Tortoise beetles: Pretty with a poopy past

Tortoise beetles: Pretty with a poopy past

My 6 year old is obsessed with poop jokes. It’s been a funny for a long time now, of course, but recently it really stepped up. Everything is poopy this, poopy that. Daddy is a stinkybutt, of course. It doesn’t bother me, go ahead and get it out of your system, girl, but it can sometimes get repetitive.

Enter the tortoise beetle. My little poop girl had no idea the gold mine she found when she pointed out a gorgeous little green beetle crawling in the grass, about the size of my pinky fingernail.

Photos by Holly Jessen

I was so excited, of course. I laid in the grass and took photo after photo of it for at least 15 minutes. My kid got bored of that pretty fast. She was running around on the lawn, entertaining herself. Next to the lawn is pasture, where the neighbor’s cows were observing me, observing some unknown thing on the food they eat. I wonder what they were thinking? Probably something like, crazy humans.

I know what I was thinking. I was struggling to get a clear shot with my cell phone camera, unsure if I was succeeding because the bright sun made it nearly impossible for me to see the screen so I could check my focus. Someday I’d like to get the right equipment to take photos of tiny insects but for now I do the best I can with what I have.

Once I’d pestered the patient beetle more than enough, I went in the shade to check out my photos and upload the best ones to inaturalist app, where I was able to identify it. That’s my first stop to record my find and usually my best bet at figuring out what it is. Sometimes I’m not certain and I need to spend some time cross referencing other websites.

That’s where I stumbled on a YouTube video about the larva tortoise beetle, which uses an extraordinarily long anus to build itself a poop shield over it’s back. I’m not sure which of us was more excited, me or my poop joke loving kiddo.

OK, so, yeah, poop is gross. Carrying a dried poop shield around on your back is disgusting. But so fascinating and hilarious!

As a Christian, I’m in awe of a God that created such interesting and varied creatures. God. In heaven. Gave this tiny larva an extra long and flexible butt so they could poop on their backs. Mull that one around a while.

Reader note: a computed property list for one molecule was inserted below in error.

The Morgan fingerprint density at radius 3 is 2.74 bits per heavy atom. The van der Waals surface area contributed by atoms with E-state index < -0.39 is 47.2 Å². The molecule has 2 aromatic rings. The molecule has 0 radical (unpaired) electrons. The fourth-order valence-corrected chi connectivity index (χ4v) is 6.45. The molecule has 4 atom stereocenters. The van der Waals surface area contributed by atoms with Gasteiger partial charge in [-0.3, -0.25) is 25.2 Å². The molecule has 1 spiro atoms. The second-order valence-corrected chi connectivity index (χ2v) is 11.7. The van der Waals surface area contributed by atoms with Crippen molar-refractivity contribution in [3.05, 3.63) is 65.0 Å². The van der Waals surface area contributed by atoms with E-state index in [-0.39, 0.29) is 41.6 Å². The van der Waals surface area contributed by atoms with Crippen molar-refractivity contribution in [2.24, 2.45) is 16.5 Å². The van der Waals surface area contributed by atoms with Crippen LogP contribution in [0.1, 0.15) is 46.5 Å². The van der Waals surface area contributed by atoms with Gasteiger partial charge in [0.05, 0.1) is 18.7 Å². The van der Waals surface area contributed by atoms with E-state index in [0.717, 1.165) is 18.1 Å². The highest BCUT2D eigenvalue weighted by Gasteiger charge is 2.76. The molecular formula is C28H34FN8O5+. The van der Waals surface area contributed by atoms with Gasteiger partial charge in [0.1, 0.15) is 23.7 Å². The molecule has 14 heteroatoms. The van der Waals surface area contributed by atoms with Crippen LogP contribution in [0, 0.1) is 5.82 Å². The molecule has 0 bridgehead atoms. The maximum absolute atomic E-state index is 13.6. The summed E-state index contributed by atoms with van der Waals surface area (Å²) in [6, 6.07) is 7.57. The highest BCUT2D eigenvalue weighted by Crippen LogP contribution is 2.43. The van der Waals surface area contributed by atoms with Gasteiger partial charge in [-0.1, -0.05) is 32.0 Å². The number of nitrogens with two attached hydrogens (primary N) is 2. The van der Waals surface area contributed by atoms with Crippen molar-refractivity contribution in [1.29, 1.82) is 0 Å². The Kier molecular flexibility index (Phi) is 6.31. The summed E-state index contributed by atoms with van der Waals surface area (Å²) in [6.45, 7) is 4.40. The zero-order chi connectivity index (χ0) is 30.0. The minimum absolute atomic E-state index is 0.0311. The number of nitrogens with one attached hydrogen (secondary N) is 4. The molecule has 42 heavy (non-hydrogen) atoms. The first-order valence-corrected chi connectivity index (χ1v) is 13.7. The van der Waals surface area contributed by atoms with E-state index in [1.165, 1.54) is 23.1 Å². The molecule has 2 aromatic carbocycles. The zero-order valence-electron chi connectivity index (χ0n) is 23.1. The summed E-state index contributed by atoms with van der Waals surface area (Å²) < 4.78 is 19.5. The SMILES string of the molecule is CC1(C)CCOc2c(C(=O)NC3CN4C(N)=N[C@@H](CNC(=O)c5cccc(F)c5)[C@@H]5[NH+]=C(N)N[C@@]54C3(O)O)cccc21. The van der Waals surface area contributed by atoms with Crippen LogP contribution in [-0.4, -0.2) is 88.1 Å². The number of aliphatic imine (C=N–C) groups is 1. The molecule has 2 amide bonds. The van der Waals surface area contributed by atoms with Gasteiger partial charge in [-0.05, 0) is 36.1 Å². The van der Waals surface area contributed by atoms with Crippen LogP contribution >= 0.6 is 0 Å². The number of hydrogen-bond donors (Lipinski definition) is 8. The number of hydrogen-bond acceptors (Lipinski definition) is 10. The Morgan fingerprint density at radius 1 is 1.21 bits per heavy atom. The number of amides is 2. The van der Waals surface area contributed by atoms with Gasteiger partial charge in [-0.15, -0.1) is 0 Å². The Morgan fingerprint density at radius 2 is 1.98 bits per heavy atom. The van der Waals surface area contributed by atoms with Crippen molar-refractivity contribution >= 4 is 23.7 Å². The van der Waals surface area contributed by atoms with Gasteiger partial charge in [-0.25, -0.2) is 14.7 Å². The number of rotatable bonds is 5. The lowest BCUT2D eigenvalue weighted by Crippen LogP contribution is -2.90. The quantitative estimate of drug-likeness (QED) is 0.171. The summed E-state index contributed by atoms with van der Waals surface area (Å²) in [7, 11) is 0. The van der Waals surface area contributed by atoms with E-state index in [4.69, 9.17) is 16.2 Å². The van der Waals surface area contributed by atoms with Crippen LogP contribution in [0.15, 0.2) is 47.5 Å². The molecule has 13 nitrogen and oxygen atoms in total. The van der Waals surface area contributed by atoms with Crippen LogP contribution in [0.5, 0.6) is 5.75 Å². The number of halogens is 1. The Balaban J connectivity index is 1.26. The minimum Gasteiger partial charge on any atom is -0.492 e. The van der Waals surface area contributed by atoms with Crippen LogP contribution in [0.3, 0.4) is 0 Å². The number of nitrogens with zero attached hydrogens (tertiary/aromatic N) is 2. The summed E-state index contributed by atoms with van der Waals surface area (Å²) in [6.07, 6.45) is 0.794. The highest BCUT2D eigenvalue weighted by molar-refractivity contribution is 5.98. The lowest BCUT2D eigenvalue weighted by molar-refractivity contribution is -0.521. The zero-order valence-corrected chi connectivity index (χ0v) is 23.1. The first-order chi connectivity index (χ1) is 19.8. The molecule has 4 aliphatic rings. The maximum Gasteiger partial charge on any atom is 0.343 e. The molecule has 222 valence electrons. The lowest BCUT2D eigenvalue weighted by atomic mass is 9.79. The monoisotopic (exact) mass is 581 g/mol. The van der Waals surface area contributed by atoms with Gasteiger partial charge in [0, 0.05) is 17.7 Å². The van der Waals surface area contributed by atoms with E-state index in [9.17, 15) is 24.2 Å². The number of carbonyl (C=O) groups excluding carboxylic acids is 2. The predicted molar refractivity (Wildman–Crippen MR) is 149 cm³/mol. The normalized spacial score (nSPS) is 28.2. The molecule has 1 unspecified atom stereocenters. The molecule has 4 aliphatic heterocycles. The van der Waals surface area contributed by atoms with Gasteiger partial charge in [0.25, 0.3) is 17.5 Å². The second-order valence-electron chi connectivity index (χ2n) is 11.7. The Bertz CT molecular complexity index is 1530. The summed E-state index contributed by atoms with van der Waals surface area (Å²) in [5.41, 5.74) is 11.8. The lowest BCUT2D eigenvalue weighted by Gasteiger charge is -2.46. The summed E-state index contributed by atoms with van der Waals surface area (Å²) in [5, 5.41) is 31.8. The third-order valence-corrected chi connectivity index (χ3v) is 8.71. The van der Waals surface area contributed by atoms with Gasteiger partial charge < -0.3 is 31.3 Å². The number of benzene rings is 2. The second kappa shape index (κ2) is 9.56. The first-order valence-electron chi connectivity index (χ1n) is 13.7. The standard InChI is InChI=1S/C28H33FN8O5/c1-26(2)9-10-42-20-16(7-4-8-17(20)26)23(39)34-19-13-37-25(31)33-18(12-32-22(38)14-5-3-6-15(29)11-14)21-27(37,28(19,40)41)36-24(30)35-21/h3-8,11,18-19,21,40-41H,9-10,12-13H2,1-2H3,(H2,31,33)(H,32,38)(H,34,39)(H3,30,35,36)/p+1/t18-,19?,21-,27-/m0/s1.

According to an Absurd Creature of the Week article at wired.com (how does one get that gig?!), a tortoise beetle mama lays her eggs and then sticks around with the larva, protecting them and helping them find food for up to two months. (During which she doesn’t eat at all, herself.) The baby larvae make themselves shields out of poop and old exoskeletons, which they can lift off their backs when threatened, waving them around and even smacking at anything that comes close. Meanwhile mama charges in a circle around her babies to protect them and flies back if knocked away. What if instead of saying mama bear, I started saying, I’m going to go all tortoise beetle mama (to protect my child)? It fits but would probably confuse people.

The Wired article calls the poop structure a shield and a sword. But in Entomology Today (what, that’s a real magazine?) it’s referred to it as an umbrella. Not only does the article have a number of really cool photos of larva and adult tortoise beetles but it answers a question I had, is the poopy aroma what helps ward off dangers? According to an entomologist interviewed, the answer is probably. So rather than spearing or smacking an opponent with dried poop to hurt it, the larva is likely waving and hitting it in an effort to gross the predator out enough so it leaves. Dried poop, smelly and not so yummy.

The article also said a group of entomologists would be looking for the answer to that question and others with the help of a 2-year National Science Foundation grant. Since it was written in 2016, the results of that research project are probably already published somewhere but, unfortunately, I wasn’t able to find it. Inquiring minds like mine want to know more about poop.

For me, the most fun part about finding a tortoise beetle was the contrast of the beautiful adult bug and the icky, sticky poop covered babies. The beetle I found was such a gorgeous glittery green with a little bit of yellow, my mom’s favorite color. I also noticed what looked like a clear shield on the outer edges of the beetle, which covers the head and legs. The beetles I saw online were green, orange or gold and many can apparently change colors.

I had so much fun observing and learning about tortoise beetles. I had absolutely no idea such a bug lives in my home state of Minnesota.

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